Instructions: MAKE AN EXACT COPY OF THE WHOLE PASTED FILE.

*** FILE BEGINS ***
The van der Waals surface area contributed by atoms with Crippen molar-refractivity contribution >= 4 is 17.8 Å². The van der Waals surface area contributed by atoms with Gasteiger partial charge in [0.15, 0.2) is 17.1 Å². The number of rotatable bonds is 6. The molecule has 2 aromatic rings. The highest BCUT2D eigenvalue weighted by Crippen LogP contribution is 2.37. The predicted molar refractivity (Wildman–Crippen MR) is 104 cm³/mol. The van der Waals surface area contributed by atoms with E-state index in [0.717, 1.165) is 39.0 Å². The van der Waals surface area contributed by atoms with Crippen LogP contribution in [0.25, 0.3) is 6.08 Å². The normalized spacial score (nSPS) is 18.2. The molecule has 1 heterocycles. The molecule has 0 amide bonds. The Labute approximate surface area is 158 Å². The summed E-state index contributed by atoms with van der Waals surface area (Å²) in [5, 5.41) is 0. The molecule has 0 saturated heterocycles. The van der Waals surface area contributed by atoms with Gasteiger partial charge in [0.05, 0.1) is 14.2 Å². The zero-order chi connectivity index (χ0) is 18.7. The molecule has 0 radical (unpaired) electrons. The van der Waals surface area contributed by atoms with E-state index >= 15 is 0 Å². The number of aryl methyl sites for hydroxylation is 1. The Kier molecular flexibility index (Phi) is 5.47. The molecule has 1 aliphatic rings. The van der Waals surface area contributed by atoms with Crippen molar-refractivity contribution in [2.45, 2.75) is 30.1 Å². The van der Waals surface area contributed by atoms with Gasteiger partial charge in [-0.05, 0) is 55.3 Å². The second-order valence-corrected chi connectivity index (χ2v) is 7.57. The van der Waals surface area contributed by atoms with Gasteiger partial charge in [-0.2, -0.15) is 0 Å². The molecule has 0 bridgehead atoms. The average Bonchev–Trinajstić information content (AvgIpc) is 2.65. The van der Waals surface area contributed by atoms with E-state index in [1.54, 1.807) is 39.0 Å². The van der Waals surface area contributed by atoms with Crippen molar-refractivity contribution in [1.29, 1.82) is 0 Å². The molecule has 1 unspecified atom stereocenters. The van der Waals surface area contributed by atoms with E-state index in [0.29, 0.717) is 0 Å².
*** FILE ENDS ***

The van der Waals surface area contributed by atoms with Crippen molar-refractivity contribution >= 4 is 17.8 Å². The van der Waals surface area contributed by atoms with Gasteiger partial charge in [0.15, 0.2) is 17.1 Å². The number of rotatable bonds is 6. The molecule has 2 aromatic rings. The highest BCUT2D eigenvalue weighted by Crippen LogP contribution is 2.37. The predicted molar refractivity (Wildman–Crippen MR) is 104 cm³/mol. The van der Waals surface area contributed by atoms with E-state index in [0.717, 1.165) is 39.0 Å². The van der Waals surface area contributed by atoms with Crippen LogP contribution in [0.25, 0.3) is 6.08 Å². The normalized spacial score (nSPS) is 18.2. The molecule has 1 heterocycles. The molecule has 0 amide bonds. The Labute approximate surface area is 158 Å². The summed E-state index contributed by atoms with van der Waals surface area (Å²) in [5, 5.41) is 0. The molecule has 0 saturated heterocycles. The van der Waals surface area contributed by atoms with Gasteiger partial charge in [0.05, 0.1) is 14.2 Å². The zero-order chi connectivity index (χ0) is 18.7. The molecule has 0 radical (unpaired) electrons. The van der Waals surface area contributed by atoms with E-state index >= 15 is 0 Å². The number of aryl methyl sites for hydroxylation is 1. The Kier molecular flexibility index (Phi) is 5.47. The molecule has 1 aliphatic rings. The van der Waals surface area contributed by atoms with Crippen molar-refractivity contribution in [2.45, 2.75) is 30.1 Å². The van der Waals surface area contributed by atoms with Gasteiger partial charge in [-0.05, 0) is 55.3 Å². The second-order valence-corrected chi connectivity index (χ2v) is 7.57. The van der Waals surface area contributed by atoms with Gasteiger partial charge in [-0.2, -0.15) is 0 Å². The molecule has 0 bridgehead atoms. The average Bonchev–Trinajstić information content (AvgIpc) is 2.65. The van der Waals surface area contributed by atoms with E-state index in [1.54, 1.807) is 39.0 Å². The van der Waals surface area contributed by atoms with Crippen molar-refractivity contribution in [1.29, 1.82) is 0 Å². The molecule has 1 unspecified atom stereocenters. The van der Waals surface area contributed by atoms with E-state index in [0.29, 0.717) is 0 Å².